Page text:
Here in “Perfect Time,” multiple Grammy® Award nominated drummer and percussionist, Will Clipman, shares some of his poetry with us.
The best drummer I ever heard
was a Guatemalan girl not more than four or five
on a street corner in Nogales, Sonora.
Her father played bass drum and trumpet
and she played snare
while her mother and siblings–two toddlers,
a third in a sling, and a fourth in the oven–
begged money from passers-by.
Her backbeat was impeccable, her accents inspired
by heat, hunger, and the rhythms of traffic and feet.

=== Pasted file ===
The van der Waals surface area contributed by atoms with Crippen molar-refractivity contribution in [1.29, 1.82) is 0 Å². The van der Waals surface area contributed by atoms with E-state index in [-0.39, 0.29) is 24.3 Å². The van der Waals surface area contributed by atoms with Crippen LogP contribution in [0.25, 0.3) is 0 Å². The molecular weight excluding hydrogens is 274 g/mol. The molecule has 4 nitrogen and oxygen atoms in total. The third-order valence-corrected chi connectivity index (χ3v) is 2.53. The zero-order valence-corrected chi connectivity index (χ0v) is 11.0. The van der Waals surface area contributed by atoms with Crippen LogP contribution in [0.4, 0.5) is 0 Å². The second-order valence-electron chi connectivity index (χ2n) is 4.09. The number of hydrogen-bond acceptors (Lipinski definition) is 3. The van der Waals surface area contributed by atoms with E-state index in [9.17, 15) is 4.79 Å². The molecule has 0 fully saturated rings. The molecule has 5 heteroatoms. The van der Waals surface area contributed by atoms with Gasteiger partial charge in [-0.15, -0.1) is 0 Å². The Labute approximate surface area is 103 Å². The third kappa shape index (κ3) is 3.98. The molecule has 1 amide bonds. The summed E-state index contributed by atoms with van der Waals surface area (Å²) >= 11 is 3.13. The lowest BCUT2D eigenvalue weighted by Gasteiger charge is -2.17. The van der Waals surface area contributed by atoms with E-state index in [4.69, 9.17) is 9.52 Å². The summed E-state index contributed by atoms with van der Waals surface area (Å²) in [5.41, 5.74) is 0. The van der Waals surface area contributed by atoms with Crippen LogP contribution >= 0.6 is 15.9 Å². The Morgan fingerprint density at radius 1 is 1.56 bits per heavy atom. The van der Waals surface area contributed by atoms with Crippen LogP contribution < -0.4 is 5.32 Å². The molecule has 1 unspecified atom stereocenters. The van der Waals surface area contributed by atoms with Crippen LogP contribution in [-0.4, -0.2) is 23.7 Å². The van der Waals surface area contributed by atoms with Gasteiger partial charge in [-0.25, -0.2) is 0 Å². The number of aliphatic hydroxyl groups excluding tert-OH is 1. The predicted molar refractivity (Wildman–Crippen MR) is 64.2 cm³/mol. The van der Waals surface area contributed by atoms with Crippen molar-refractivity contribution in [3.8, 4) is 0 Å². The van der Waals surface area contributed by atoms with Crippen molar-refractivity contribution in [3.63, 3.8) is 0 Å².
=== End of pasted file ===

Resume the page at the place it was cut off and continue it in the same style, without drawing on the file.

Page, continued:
I looked into her obsidian eyes
to find the secret of her perfect time
but her stare was opaque, her expression
ancient and changeless as Mayan stone.
Her hands had lives of their own
obeying only the song’s unbroken pulse.
She knew in her blood, nerves, and bones
what shamans and firewalkers know:
how to be here and not here, self and other,
flesh and spirit simultaneously. She played
the immense and perfect signature of the universe
on and on to its natural conclusion,
finished with a dramatic roll–
the only moment her face showed a trace of effort–
then calmly sat down on the pavement to rest.
And I walked back across the border
carrying my changed life.
© Will Clipman 2015, from Wilderness in the Marrow; originally published in
TumbleWords: Writers Reading the West (University of Nevada Press)